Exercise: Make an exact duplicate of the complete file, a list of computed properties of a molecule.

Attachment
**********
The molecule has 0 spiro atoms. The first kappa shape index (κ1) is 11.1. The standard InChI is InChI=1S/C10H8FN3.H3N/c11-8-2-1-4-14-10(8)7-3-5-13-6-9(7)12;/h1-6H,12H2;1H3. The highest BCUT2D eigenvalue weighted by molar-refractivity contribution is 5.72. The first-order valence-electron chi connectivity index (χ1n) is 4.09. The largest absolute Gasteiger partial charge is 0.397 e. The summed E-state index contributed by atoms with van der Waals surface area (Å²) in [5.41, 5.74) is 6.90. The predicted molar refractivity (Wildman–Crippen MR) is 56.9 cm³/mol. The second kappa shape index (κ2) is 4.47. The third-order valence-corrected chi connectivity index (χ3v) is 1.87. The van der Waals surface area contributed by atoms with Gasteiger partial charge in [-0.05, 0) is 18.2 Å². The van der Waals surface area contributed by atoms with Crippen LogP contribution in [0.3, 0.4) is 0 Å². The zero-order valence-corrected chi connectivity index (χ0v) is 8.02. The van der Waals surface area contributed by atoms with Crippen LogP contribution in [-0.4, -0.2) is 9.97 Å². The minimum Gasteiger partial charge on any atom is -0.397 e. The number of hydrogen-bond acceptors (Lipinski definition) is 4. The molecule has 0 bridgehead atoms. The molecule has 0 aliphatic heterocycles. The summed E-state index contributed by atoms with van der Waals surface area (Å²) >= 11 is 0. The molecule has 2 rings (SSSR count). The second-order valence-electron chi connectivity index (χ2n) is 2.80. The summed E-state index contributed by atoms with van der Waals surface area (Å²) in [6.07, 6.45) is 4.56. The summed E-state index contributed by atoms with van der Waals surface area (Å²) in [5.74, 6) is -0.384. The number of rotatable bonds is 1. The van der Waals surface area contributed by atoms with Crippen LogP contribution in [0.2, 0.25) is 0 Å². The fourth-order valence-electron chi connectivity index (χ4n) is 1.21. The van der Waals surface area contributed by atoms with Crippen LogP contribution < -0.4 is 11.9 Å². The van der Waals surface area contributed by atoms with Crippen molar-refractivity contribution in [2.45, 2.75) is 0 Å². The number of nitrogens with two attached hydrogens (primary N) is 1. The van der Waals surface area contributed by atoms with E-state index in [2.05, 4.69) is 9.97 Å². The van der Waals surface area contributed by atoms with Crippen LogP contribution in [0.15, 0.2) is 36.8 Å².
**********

The molecule has 0 spiro atoms. The first kappa shape index (κ1) is 11.1. The standard InChI is InChI=1S/C10H8FN3.H3N/c11-8-2-1-4-14-10(8)7-3-5-13-6-9(7)12;/h1-6H,12H2;1H3. The highest BCUT2D eigenvalue weighted by molar-refractivity contribution is 5.72. The first-order valence-electron chi connectivity index (χ1n) is 4.09. The largest absolute Gasteiger partial charge is 0.397 e. The summed E-state index contributed by atoms with van der Waals surface area (Å²) in [5.41, 5.74) is 6.90. The predicted molar refractivity (Wildman–Crippen MR) is 56.9 cm³/mol. The second kappa shape index (κ2) is 4.47. The third-order valence-corrected chi connectivity index (χ3v) is 1.87. The van der Waals surface area contributed by atoms with Gasteiger partial charge in [-0.05, 0) is 18.2 Å². The van der Waals surface area contributed by atoms with Crippen LogP contribution in [0.3, 0.4) is 0 Å². The zero-order valence-corrected chi connectivity index (χ0v) is 8.02. The van der Waals surface area contributed by atoms with Crippen LogP contribution in [-0.4, -0.2) is 9.97 Å². The minimum Gasteiger partial charge on any atom is -0.397 e. The number of hydrogen-bond acceptors (Lipinski definition) is 4. The molecule has 0 bridgehead atoms. The molecule has 0 aliphatic heterocycles. The summed E-state index contributed by atoms with van der Waals surface area (Å²) >= 11 is 0. The molecule has 2 rings (SSSR count). The second-order valence-electron chi connectivity index (χ2n) is 2.80. The summed E-state index contributed by atoms with van der Waals surface area (Å²) in [6.07, 6.45) is 4.56. The summed E-state index contributed by atoms with van der Waals surface area (Å²) in [5.74, 6) is -0.384. The number of rotatable bonds is 1. The van der Waals surface area contributed by atoms with Crippen LogP contribution in [0.2, 0.25) is 0 Å². The fourth-order valence-electron chi connectivity index (χ4n) is 1.21. The van der Waals surface area contributed by atoms with Crippen LogP contribution < -0.4 is 11.9 Å². The van der Waals surface area contributed by atoms with Crippen molar-refractivity contribution in [2.45, 2.75) is 0 Å². The number of nitrogens with two attached hydrogens (primary N) is 1. The van der Waals surface area contributed by atoms with E-state index in [2.05, 4.69) is 9.97 Å². The van der Waals surface area contributed by atoms with Crippen LogP contribution in [0.15, 0.2) is 36.8 Å².